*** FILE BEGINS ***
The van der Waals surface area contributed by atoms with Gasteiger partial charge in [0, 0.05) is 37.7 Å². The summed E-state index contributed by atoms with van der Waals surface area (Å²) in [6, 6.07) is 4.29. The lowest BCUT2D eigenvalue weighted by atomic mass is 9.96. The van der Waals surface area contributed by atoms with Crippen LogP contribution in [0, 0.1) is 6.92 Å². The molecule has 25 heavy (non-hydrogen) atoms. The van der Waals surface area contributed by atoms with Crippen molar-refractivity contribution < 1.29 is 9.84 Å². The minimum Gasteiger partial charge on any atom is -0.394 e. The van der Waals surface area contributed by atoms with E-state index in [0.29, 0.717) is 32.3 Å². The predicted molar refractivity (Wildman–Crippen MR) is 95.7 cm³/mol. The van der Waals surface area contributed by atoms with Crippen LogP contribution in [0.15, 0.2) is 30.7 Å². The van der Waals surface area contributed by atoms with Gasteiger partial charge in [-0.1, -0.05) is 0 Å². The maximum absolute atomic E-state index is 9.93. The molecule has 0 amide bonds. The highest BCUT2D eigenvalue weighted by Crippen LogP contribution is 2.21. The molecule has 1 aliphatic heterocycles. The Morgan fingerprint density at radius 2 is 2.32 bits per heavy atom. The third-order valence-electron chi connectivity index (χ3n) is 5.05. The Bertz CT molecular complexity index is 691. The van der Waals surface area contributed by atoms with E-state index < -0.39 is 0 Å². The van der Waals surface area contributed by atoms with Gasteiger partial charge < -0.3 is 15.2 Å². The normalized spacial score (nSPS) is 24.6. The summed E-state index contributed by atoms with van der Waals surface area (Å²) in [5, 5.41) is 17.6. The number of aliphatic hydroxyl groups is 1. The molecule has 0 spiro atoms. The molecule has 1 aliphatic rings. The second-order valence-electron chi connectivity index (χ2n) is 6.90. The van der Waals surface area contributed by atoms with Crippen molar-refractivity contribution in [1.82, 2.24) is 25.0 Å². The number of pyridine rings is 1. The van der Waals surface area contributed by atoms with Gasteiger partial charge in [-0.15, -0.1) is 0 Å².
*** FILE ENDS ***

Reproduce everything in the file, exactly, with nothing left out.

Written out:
The van der Waals surface area contributed by atoms with Gasteiger partial charge in [0, 0.05) is 37.7 Å². The summed E-state index contributed by atoms with van der Waals surface area (Å²) in [6, 6.07) is 4.29. The lowest BCUT2D eigenvalue weighted by atomic mass is 9.96. The van der Waals surface area contributed by atoms with Crippen LogP contribution in [0, 0.1) is 6.92 Å². The molecule has 25 heavy (non-hydrogen) atoms. The van der Waals surface area contributed by atoms with Crippen molar-refractivity contribution < 1.29 is 9.84 Å². The minimum Gasteiger partial charge on any atom is -0.394 e. The van der Waals surface area contributed by atoms with E-state index in [0.29, 0.717) is 32.3 Å². The predicted molar refractivity (Wildman–Crippen MR) is 95.7 cm³/mol. The van der Waals surface area contributed by atoms with Crippen LogP contribution in [0.15, 0.2) is 30.7 Å². The van der Waals surface area contributed by atoms with Gasteiger partial charge in [-0.1, -0.05) is 0 Å². The maximum absolute atomic E-state index is 9.93. The molecule has 0 amide bonds. The highest BCUT2D eigenvalue weighted by Crippen LogP contribution is 2.21. The molecule has 1 aliphatic heterocycles. The Morgan fingerprint density at radius 2 is 2.32 bits per heavy atom. The third-order valence-electron chi connectivity index (χ3n) is 5.05. The Bertz CT molecular complexity index is 691. The van der Waals surface area contributed by atoms with E-state index < -0.39 is 0 Å². The van der Waals surface area contributed by atoms with Gasteiger partial charge < -0.3 is 15.2 Å². The normalized spacial score (nSPS) is 24.6. The summed E-state index contributed by atoms with van der Waals surface area (Å²) in [5, 5.41) is 17.6. The number of aliphatic hydroxyl groups is 1. The molecule has 0 spiro atoms. The molecule has 1 aliphatic rings. The second-order valence-electron chi connectivity index (χ2n) is 6.90. The van der Waals surface area contributed by atoms with Crippen molar-refractivity contribution in [1.82, 2.24) is 25.0 Å². The number of pyridine rings is 1. The van der Waals surface area contributed by atoms with Gasteiger partial charge in [-0.15, -0.1) is 0 Å².